Doing a bit of internet research on the subject I have seen that an intraductal papillomatosis tumor consists of benign growths in the milk ducts. Symptoms for the condition appear to consist mainly of nipple discharge, but I did not experience that part. I experienced the debilitating pain part, which isn’t really a noted symptom. I will touch more on that later though. Without my own body’s pesky warning system, and my acute athletic awareness, it was apparently a condition that might have turned sour if it had been left undetected for too long. I am glad my body insisted on nothing short of a surgical excision. I have also learned threefold on the importance of breast exams. You know your body best and if something feels off, then it probably is! Relying only on tests to find abnormalities is not an ideal method. In my time I have had to keep prodding in order to get straight answers to my ailments. With my enormous family history and all the complicated medical terms indicating that I have a significant increased risk for developing breast cancer, I know not to let any little bump go unquestioned. Also if anything prohibits me from functioning as I wish to on a day to day basis, I want it gone!

When it came to the intraductal papillomatosis, it was a pretty rough and tough experience. At the time I was in my senior year at USC and I was competing on the swim team. I was hoping to improve after coming back from shoulder surgery (one among a few others…). I had an extremely tight schedule between living off campus, training and studying mechanical engineering. The last thing I wanted was to deal with a significant health issue. Maybe I was being too selfish in wishing for my body to allow me to make it one year through college without sending me under the knife. Anyway, the first symptom I experienced was mild chest pain while breathing. The pain radiated all over my chest too, left and right sides. I had a lot of trouble pin-pointing its source, at least while the pain was in a fairly mild state.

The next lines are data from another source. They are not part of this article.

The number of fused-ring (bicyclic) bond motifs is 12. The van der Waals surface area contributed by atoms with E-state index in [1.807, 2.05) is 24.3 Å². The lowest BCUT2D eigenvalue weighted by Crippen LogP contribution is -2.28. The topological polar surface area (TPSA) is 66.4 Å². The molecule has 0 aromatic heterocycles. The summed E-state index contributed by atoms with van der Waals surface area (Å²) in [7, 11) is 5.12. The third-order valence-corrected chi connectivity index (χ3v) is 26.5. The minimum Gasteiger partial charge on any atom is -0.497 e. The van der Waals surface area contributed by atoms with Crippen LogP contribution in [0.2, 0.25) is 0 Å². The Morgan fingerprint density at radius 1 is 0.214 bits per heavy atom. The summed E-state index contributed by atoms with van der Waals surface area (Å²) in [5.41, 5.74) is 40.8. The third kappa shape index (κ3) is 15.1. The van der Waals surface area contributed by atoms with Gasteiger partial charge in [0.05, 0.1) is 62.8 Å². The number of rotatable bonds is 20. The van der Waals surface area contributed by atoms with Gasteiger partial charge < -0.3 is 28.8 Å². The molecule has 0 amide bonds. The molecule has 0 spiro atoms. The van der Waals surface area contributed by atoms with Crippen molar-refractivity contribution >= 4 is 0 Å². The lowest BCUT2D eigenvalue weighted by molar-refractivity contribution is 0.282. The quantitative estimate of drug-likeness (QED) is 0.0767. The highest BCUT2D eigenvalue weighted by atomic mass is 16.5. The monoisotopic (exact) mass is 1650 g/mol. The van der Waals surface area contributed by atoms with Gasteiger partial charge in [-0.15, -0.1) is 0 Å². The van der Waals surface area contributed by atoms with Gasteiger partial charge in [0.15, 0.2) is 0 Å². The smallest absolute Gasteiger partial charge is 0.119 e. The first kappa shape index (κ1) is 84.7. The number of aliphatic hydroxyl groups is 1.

After I felt the initial onset of pain, it did not go away within a couple days, so the USC trainers suggested I had an intercostal muscle strain. I started icing down my chest after workouts, but I only got worse. Chest x-rays revealed nothing wrong with my ribs or lungs. An MRI did not hold specific clues either. After all those angles turned up nothing, somehow I knew it was related to breast issues. I kept poking around, but I couldn’t find a mass. All the while, the more I swam, the more pain I took on. It eventually came to a point where I ended up curled into a ball on the pool deck after climbing out of the water because my chest felt like someone was stabbing me with knives. It was not how I wanted my last semester of NCAA eligibility to go down. I spent a lot of time bent over in the shower and in the training room with ice pilled on my chest. I could hardly sleep because any time I tried to slightly twist my torso, sharp pains radiated through my ribs. Driving my manual transmission Civic was also quite a challenge. Just breathing was uncomfortable.